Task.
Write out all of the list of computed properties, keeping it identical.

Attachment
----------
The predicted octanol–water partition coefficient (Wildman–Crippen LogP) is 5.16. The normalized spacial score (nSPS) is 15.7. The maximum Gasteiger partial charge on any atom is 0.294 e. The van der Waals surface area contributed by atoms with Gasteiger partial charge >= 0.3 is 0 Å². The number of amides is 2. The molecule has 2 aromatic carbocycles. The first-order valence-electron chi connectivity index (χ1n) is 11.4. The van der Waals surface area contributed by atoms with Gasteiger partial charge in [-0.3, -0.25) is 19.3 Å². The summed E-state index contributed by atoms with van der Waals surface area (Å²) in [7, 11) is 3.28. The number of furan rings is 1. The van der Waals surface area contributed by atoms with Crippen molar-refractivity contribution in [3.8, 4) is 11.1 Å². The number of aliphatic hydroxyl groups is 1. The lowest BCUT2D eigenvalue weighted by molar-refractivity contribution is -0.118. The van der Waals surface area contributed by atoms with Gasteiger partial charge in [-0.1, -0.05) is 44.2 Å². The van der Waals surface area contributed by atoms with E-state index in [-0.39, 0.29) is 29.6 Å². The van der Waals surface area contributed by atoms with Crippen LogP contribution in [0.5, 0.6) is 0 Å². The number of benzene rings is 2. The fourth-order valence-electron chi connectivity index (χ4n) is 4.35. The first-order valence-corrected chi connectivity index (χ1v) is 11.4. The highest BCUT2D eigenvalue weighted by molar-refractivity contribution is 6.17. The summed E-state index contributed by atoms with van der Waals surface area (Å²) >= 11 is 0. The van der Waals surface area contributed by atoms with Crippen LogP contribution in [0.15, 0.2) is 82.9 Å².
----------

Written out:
The predicted octanol–water partition coefficient (Wildman–Crippen LogP) is 5.16. The normalized spacial score (nSPS) is 15.7. The maximum Gasteiger partial charge on any atom is 0.294 e. The van der Waals surface area contributed by atoms with Gasteiger partial charge >= 0.3 is 0 Å². The number of amides is 2. The molecule has 2 aromatic carbocycles. The first-order valence-electron chi connectivity index (χ1n) is 11.4. The van der Waals surface area contributed by atoms with Gasteiger partial charge in [-0.3, -0.25) is 19.3 Å². The summed E-state index contributed by atoms with van der Waals surface area (Å²) in [7, 11) is 3.28. The number of furan rings is 1. The van der Waals surface area contributed by atoms with Crippen molar-refractivity contribution in [3.8, 4) is 11.1 Å². The number of aliphatic hydroxyl groups is 1. The lowest BCUT2D eigenvalue weighted by molar-refractivity contribution is -0.118. The van der Waals surface area contributed by atoms with Gasteiger partial charge in [-0.1, -0.05) is 44.2 Å². The van der Waals surface area contributed by atoms with E-state index in [-0.39, 0.29) is 29.6 Å². The van der Waals surface area contributed by atoms with Crippen LogP contribution in [0.5, 0.6) is 0 Å². The number of benzene rings is 2. The fourth-order valence-electron chi connectivity index (χ4n) is 4.35. The first-order valence-corrected chi connectivity index (χ1v) is 11.4. The highest BCUT2D eigenvalue weighted by molar-refractivity contribution is 6.17. The summed E-state index contributed by atoms with van der Waals surface area (Å²) >= 11 is 0. The van der Waals surface area contributed by atoms with Crippen LogP contribution in [0.15, 0.2) is 82.9 Å².